The History Of The Kahoolawe Island In Hawaii
What is the history of the Kahoolawe Island in Hawaii? What do you need to know about the history of Kahoolawe Island?
Kahoolawe is an island that is off the shore of Maui in Hawaii. It’s not very big, only 11miles long and six miles wide. But this is an island that is rich in history. Hawaiians have lived on the island for centuries. It’s been inhabited for a long time.
Alternative religion has been a major part of this island as there are plenty of remnants of such. It wasn’t until 1917 that it became inhabited by white man. A farmer by the name of Angus MacPhee paid $200 a year to lease the entire island for his cattle from the government of Hawaii. MacPhee used the island to farm all kinds of crops like cotton and tobacco. He was turning a major profit in no time. MacPhee let the U.S. Army use a small part of the island as an artillery range beginning in 1939. But MacPhee’s tenure on the island was about to end. The day after Pearl Harbor was bombed, the federal government took the island from him and made it into a large Navy site. Since that day, Kahoolawe has been the most bombed and targeted place in the world.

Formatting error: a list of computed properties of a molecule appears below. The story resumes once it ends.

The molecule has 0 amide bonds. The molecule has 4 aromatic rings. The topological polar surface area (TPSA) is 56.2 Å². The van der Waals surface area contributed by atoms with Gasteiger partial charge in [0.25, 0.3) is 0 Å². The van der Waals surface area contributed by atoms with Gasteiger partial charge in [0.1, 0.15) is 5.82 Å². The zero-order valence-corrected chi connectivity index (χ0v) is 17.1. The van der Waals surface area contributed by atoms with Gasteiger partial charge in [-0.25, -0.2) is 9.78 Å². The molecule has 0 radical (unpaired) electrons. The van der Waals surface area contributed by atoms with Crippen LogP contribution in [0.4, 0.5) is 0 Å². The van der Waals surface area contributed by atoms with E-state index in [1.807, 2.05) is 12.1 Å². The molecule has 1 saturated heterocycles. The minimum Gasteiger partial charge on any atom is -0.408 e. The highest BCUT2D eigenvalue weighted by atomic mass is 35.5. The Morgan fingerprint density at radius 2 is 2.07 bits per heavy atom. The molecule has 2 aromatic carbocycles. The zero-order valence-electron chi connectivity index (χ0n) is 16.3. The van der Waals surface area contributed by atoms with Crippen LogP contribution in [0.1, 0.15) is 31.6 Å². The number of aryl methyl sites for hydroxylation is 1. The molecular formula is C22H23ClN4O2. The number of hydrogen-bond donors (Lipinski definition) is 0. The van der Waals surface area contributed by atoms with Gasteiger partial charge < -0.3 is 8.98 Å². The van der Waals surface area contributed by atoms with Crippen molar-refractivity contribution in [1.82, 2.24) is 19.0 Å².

Today, the island of Kahoolawe is a U.S. Navy Bombing Range. The Navy says that maintaining a force on the island was the biggest reason the U.S. won the Pacific part of World War II. Government officials claim that the island has always been barren and has never been a good place to live.
The daughter of MacPhee, Inez MacPhee Ashdown who lived on Kahoolawe with her father when was farming and raising cattle there, has written a book about her experiences. It ranges from the time she moved to the island in 1917 and captures all her experiences over the years through the time the military took over the island for good. The book is called Recollections of Kahoolawe and can be purchased through Topgallant Publishing in Honolulu.